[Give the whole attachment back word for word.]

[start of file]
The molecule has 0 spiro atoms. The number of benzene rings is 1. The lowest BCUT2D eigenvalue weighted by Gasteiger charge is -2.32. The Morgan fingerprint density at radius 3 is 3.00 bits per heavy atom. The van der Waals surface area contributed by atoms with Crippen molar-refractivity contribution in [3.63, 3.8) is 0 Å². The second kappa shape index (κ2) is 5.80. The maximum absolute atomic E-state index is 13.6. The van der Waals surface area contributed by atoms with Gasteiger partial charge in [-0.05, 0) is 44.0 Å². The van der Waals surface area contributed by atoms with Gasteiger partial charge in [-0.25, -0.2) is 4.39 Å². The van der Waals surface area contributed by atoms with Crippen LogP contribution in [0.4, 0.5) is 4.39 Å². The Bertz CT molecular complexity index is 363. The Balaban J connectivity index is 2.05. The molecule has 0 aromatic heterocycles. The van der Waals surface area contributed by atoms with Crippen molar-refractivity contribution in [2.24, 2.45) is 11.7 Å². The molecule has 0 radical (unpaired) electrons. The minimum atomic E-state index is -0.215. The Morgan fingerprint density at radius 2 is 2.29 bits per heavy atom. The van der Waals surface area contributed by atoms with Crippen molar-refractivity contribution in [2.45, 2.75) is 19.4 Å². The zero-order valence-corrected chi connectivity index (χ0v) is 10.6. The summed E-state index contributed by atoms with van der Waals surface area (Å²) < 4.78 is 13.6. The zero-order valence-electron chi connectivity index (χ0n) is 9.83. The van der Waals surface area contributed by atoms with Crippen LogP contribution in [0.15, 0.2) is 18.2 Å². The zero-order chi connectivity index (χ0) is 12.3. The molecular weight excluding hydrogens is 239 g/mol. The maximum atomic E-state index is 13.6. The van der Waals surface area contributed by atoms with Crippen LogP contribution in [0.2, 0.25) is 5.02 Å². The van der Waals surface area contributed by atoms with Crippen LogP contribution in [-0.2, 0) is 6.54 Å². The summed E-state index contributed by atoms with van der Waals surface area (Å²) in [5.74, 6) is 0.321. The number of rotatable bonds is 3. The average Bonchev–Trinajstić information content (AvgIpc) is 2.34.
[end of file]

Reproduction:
The molecule has 0 spiro atoms. The number of benzene rings is 1. The lowest BCUT2D eigenvalue weighted by Gasteiger charge is -2.32. The Morgan fingerprint density at radius 3 is 3.00 bits per heavy atom. The van der Waals surface area contributed by atoms with Crippen molar-refractivity contribution in [3.63, 3.8) is 0 Å². The second kappa shape index (κ2) is 5.80. The maximum absolute atomic E-state index is 13.6. The van der Waals surface area contributed by atoms with Gasteiger partial charge in [-0.05, 0) is 44.0 Å². The van der Waals surface area contributed by atoms with Gasteiger partial charge in [-0.25, -0.2) is 4.39 Å². The van der Waals surface area contributed by atoms with Crippen LogP contribution in [0.4, 0.5) is 4.39 Å². The Bertz CT molecular complexity index is 363. The Balaban J connectivity index is 2.05. The molecule has 0 aromatic heterocycles. The van der Waals surface area contributed by atoms with Crippen molar-refractivity contribution in [2.24, 2.45) is 11.7 Å². The molecule has 0 radical (unpaired) electrons. The minimum atomic E-state index is -0.215. The Morgan fingerprint density at radius 2 is 2.29 bits per heavy atom. The van der Waals surface area contributed by atoms with Crippen molar-refractivity contribution in [2.45, 2.75) is 19.4 Å². The zero-order valence-corrected chi connectivity index (χ0v) is 10.6. The summed E-state index contributed by atoms with van der Waals surface area (Å²) < 4.78 is 13.6. The zero-order valence-electron chi connectivity index (χ0n) is 9.83. The van der Waals surface area contributed by atoms with Crippen LogP contribution in [0.15, 0.2) is 18.2 Å². The zero-order chi connectivity index (χ0) is 12.3. The molecular weight excluding hydrogens is 239 g/mol. The maximum atomic E-state index is 13.6. The van der Waals surface area contributed by atoms with Crippen LogP contribution in [0.2, 0.25) is 5.02 Å². The van der Waals surface area contributed by atoms with Crippen LogP contribution in [-0.2, 0) is 6.54 Å². The summed E-state index contributed by atoms with van der Waals surface area (Å²) in [5.74, 6) is 0.321. The number of rotatable bonds is 3. The average Bonchev–Trinajstić information content (AvgIpc) is 2.34.